Wednesday, 14 October 2020

More Spanish Delight From 1970s Alicante


Corgi got the rear lights right on the Adams Probe 1.6, one of their more attractive Whizzwheels offerings, but the Spanish Auto Pilen version just has more presence. Look at the deail in the wheels with the spinners nicely detailed in the wheel casting. 

The models really are almost exact copies. Apart from those rear lights - and I have no idea why the Spaniards did that - this is a fabulous item and only made me want to find more.

Probably the Corgi model of a production car that I dislike most has been the Mercedes C111. The heavy, little-detailed casting and round rather than sharp edges just made this so unattractive and the heavy orange paint only served to hide more detail and round edges even more. And that's without mentioning the ubiquitous and so inappropriate Whizzwheels.

Corgi did get the colour almost right, though, the only examples I have ever seen being in a metallic orange and certainly not metallic olive green. Nevertheless Auto Pilen have transformed the model with their lighter touch to the edges, paint that doesn't fill every crack and far more pleasant overall stance and appearance.

They even add jewels to the front, a nice touch, and a far more subtle logo. The headlamps pop up too!

Jewels at the back too and lower reflectors or fog lamps are in place.

The rear compartment also opens to reveal a detailed engine and the 'gull-wing' doors operate smoothly. This is another excellent model, surpassing by a long way what Corgi had done with the casting.

Next, another model I tended not to pay too much attention to. It was odd and the way those two characters were raised by opening the rear compartment always rather confused me as I am not sure that made it much more easy to get out after all. However, it was still well-made and was originally issued with reasonably decent red spot Whizzwheels. Now see what Auto Pilen managed to do with the casting.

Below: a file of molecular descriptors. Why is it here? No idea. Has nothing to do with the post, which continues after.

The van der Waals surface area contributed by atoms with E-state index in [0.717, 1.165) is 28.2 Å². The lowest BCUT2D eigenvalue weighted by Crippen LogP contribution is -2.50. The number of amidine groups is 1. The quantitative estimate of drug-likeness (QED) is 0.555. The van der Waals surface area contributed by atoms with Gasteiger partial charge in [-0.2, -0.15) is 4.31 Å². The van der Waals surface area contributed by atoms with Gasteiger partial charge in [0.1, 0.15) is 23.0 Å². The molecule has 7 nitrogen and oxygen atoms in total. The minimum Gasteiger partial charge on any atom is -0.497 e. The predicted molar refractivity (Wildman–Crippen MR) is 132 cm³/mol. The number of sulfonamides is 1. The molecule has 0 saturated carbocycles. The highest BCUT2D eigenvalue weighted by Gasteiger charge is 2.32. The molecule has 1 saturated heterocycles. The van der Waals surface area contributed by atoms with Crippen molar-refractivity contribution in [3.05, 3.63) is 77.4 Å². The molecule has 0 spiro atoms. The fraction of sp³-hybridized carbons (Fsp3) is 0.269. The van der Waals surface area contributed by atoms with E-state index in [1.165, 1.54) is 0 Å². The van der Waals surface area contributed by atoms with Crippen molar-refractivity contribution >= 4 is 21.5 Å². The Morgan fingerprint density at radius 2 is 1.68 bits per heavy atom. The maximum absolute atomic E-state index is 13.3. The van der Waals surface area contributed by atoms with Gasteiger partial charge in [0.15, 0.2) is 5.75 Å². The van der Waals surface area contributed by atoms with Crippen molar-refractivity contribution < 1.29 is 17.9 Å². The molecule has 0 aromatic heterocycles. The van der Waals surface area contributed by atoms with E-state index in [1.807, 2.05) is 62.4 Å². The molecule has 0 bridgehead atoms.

They left out the passengers which was probably a good idea and let the seats stay in situ. Maybe the experimental car did have them raising in some way but I'm happy with it as it is.

You'll see that the two models are virtually identical, even down to the polished gold coloured panel and mirrors.

Lastly in this Spanish instalment, here are a couple of Chevrolet Sting Rays. It seems that Auto Pilen released a chrome edition of most (maybe all) of the models that I am hoping to acquire and here is their chrome Sting Ray, looking quite indistinguishable to a Corgi 310 model.

It has the same swivelling headlamp units and you'll also see that the chrome suffers from the same problem that many of the 310s did too, peeling off quite easily and leaving, in this case, a white plastic bumper which would often be bright yellow on the Corgi.

the nice thing about the Spanish version, though, is that it can be replaced easily without damaging the base which is simply attached by a couple of screws. I suppose you can, therefore, never be sure of a model's originality but that's a price I don't mind paying as this aspect also tends to maintain a lower price level across the range than for comparable Corgis.

Incidentally, not everyone will have noticed that the silver Sting Ray was also an Auto-Pilen! The opening doors give that away, and the red interior. The wheels, however, whilst slightly different to the Corgi are a pretty similar wire wheel type as on most 310 models.

I don't have a silver 310 in stock to compare with this but will add some photos just as soon as one comes along.

In the meantime, I am looking for the others that I listed as being likely candidates for using Corgi castings (or copies of them) and hope they prove to be as similar;y impressive as all that I have discovered so far.

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